On behalf of the citizens of Georgia, Governor Sonny Perdue is proclaiming February 6, 2007 as “Wild Hogs Motorcycle Safety Awareness Day” in Georgia to coincide with the release of a new motorcycling road-trip comedy film starring Tim Allen, John Travolta, Martin Lawrence and William H Macy. The Governor welcomed the cast of the movie to a motorcycle safety news conference on the steps of the State Capitol Tuesday, February 6th.
This event was designed to remind motorists of the seasonal return of many motorcycle enthusiasts to Georgia’s highways. “Thousands of Georgia citizens enjoy riding motorcycles”, said Governor Sonny Perdue. “I encourage all Georgia drivers to be cautious and observe these smaller vehicles as they return to Georgia’s highways this spring.”
Although the “Wild Hogs” movie is all in fun, the reason behind Georgia’s motorcycle awareness campaign is a very serious one. “During recent years, Georgia has experienced a steady increase in fatal motorcycle crashes”, says Director Bob Dallas of the Governor’s Office of Highway Safety. In 2005 alone, 144 motorcyclists died on Georgia roads. The number of motorcycle fatalities has tripled here in the last ten years.
Visibility is a key issue. Most motorcycle crashes occur during daylight hours. That’s why motorists are encouraged to always be aware of motorcycles whether making lane changes or passing other vehicles.. and especially at intersections. “Due to their smaller size, motorcycles may be easily overlooked in the traffic flow, particularly if traffic is heavy or the driver is in a hurry,” says GOHS Director Dallas, who is himself a motorcycle rider. “Motorists need to be continually alert when making left turns to insure that a motorcycle is not coming straight through the intersection.”
Motorists also need to share the road and remember that a motorcycle is entitled to a full lane. Keeping a safe distance from motorcycles allows the operators opportunity to quickly maneuver to avoid road hazards or other traffic conditions.
Highway safety officials and Georgia motorcyclists ask that all highway users get in the habit of looking for motorcycles as they drive, not just during the safety awareness month but throughout the entire year. Sharing the road safely is an important responsibility for all motorists.
But motorcyclists must remember they have an equal share of safety responsibility on the road. Over two-thirds of car-motorcycle crashes are caused by drivers of other motor vehicles, not by motorcyclists. The other driver either does not see the oncoming motorcyclist at all, or does not see the motorcyclist in time to avoid a crash. “So, riders should always operate their motorcycles in a defensive manner, within the rules of the road,” says GOHS Deputy Director Rob Mikell, “and be constantly prepared to take evasive action if necessary.” Deputy Director Mikell is also a Georgia motorcycle rider. “Motorcyclists should be attired with proper protective riding apparel, including a DOT-rated motorcycle safety helmet,” says Mikell.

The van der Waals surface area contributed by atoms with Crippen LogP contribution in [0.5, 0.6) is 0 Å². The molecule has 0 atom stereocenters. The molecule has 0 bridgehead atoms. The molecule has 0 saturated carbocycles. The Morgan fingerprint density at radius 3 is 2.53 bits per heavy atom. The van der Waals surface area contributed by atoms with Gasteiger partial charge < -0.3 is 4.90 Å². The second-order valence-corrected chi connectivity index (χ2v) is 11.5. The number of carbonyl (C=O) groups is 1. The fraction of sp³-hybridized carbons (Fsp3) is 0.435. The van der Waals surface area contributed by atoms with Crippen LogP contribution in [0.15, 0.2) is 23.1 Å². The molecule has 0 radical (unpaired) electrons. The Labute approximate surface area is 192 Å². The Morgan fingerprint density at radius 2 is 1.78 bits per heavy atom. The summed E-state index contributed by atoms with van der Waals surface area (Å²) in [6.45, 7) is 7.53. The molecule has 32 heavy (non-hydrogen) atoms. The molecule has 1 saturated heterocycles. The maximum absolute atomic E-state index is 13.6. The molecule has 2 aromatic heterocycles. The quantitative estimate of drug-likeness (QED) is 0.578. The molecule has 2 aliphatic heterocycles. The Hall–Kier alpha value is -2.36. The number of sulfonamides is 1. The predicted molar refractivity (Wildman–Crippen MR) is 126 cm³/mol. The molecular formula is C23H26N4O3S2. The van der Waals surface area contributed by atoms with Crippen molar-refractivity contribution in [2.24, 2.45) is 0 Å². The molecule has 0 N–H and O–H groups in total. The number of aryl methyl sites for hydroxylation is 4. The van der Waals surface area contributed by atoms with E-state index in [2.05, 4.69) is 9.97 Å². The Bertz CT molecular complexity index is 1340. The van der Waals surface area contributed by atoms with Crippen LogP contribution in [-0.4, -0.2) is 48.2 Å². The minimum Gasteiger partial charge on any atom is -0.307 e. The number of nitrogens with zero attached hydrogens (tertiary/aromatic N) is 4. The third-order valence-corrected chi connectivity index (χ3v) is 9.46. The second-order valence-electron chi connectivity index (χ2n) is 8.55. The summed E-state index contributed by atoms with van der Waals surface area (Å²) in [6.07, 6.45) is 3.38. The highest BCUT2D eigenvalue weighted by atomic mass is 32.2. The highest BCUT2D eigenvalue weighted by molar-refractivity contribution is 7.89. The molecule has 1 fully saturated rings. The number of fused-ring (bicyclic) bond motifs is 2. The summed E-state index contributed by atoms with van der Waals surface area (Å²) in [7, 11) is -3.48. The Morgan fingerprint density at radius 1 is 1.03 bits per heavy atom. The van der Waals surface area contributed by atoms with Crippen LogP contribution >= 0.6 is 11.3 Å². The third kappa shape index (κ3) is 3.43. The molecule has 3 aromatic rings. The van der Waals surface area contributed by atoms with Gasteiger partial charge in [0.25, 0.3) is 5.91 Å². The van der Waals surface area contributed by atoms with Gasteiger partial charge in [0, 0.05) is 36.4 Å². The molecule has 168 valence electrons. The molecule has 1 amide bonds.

Operators are encouraged to enroll in the Motorcycle Safety Foundation training offered through the Georgia Department of Driver Services. It’s important both legally and for safety purposes that every rider has a motorcycle endorsement on their driver’s license and that motorcycles are properly licensed.
Motorcyclists must keep in mind that weather conditions, road surfaces and fatigue pose greater problems to them than to other motorists. Motorcycles should be kept in good operating condition using safety and maintenance checks found in the owner’s manual. “And it just makes sense that motorcycle operators should keep themselves alert and in optimum highway condition as well,“
says Deputy Director Mikell. “That’s why motorcyclists should avoid the use of alcoholic beverages before and during the operation of the motorcycle. There’s an abnormally high occurrence of crashes, death and injury among motorcyclists when alcohol or drugs are added to the equation.”
“So the target audience of our awareness campaign includes both vehicle drivers and motorcycle operators,” says GOHS Director Dallas. “Our principle concerns are to increase driver recognition of motorcyclists in traffic, while at the same time encouraging motorcyclists to engage in the overall safe operation of their motorcycles.”